What Do You Do to Protect Your Online Privacy?

We’re constantly inundated with stories about how dangerous it is online and told we need to be careful of our online privacy. But what are the best ways to do this? We asked our writers, “What do you do to protect your online privacy?”

Phil states his short answer is “what I can.” He tries to strike the right between maintaining his privacy and crippling his system so much it hardly functions. Using HTTPS Everywhere, VPN, encryption, firewalls, etc. can slow your system down so much they’re nearly unusable.

The most important things he focuses on for privacy are “having the best virus and spyware protection I can afford, never clicking on anything in an email unless I’m sure it’s from a genuine source, and using common sense to figure out the rest.

Miguel figures it’s probably easier to ask what he doesn’t do. “I seldom ever store any data I wouldn’t want seen in public on the Internet. Period.” If he does have to, he vets the storage provider first. When he needs to communicate he uses obscure services that are least likely to be targeted by hackers.

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Alex recalls his father telling him when he was younger “to never post something on the Internet that I wouldn’t want printed on a billboard with my name on it.” For the most part, he’s followed that advice. He adds that while there are significant steps you should take to protect your privacy, “it’s easy to make potential breeches of privacy low-impact by not posting embarrassing or important material on social media.

Simon states that he’s started creating password variants for the websites he visits. He explains, “There have been some nasty database leaks as of late, and using the same password for every site you access can be fatal should your details get leaked.” He also notes that there are tools, such as password managers, that will remember all your different passwords so you don’t have to.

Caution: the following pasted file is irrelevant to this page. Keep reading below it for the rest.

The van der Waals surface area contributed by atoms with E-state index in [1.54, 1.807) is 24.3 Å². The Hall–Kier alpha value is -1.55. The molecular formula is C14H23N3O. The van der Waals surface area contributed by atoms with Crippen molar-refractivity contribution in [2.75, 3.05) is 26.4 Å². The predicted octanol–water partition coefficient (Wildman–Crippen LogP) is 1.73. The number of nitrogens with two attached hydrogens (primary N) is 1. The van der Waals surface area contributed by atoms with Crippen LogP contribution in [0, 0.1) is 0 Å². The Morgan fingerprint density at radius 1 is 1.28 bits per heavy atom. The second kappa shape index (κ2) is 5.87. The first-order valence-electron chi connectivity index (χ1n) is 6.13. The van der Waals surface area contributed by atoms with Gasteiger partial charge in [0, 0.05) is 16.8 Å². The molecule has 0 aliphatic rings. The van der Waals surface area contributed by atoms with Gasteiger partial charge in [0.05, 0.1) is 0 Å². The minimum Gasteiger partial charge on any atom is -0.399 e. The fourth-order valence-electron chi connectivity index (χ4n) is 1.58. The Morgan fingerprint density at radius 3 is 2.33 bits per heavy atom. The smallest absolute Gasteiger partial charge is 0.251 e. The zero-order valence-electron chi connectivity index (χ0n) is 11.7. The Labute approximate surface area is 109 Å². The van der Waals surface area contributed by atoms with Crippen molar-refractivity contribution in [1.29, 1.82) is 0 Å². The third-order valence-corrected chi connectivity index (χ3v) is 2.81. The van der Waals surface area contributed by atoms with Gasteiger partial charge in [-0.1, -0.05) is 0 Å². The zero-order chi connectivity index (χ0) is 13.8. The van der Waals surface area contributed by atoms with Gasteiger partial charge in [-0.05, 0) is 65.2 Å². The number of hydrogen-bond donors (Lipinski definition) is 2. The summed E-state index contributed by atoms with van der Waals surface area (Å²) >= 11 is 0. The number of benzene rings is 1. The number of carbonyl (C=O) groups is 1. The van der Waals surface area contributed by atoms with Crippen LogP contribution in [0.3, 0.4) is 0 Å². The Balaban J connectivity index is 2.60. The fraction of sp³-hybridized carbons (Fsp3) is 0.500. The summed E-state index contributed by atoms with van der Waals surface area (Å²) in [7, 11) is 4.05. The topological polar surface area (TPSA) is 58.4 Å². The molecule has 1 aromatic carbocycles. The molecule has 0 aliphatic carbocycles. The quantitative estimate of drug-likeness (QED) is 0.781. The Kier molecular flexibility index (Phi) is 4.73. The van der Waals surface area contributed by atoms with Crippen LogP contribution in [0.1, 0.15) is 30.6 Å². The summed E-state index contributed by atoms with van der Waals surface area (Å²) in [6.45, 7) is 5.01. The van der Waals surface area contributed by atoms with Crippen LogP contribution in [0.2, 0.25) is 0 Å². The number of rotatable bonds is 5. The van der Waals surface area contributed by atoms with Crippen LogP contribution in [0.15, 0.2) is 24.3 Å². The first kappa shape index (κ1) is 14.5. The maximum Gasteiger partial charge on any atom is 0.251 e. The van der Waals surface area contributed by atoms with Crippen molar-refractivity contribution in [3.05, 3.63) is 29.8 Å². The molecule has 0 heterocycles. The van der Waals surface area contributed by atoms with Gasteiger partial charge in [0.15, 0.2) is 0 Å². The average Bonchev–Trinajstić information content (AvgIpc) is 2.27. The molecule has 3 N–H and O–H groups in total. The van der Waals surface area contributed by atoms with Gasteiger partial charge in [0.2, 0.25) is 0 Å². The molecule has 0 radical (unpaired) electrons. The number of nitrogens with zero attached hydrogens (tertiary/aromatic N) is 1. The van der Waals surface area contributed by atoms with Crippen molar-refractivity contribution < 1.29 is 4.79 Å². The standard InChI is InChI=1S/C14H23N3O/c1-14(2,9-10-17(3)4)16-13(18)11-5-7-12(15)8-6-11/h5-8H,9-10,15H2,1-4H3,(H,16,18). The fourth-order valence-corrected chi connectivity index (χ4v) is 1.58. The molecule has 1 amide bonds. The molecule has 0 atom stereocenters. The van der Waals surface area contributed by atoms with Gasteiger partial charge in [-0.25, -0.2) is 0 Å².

Ryan explains his main concern is with privacy, and because of that, “I am always connected to my VPN.” All his Internet traffic is routed through the VPN. He also chooses to use DuckDuckGo rather than Google since it doesn’t track his activity.

I know I should, but I don’t spend much extra effort on online privacy. I do go through and change my passwords out every year or so. I use a “system” to create them. I keep them written down in a list in my Evernote which I keep locked, and I have a code I use for them as well, not writing them down exactly as they are.

We’d like your input as well. Do you do something specific with your passwords or avoid Google? And do you use a VPN or avoid storing things in a cloud service? What do you do to protect your online privacy? Join our conversation in the comments section below.

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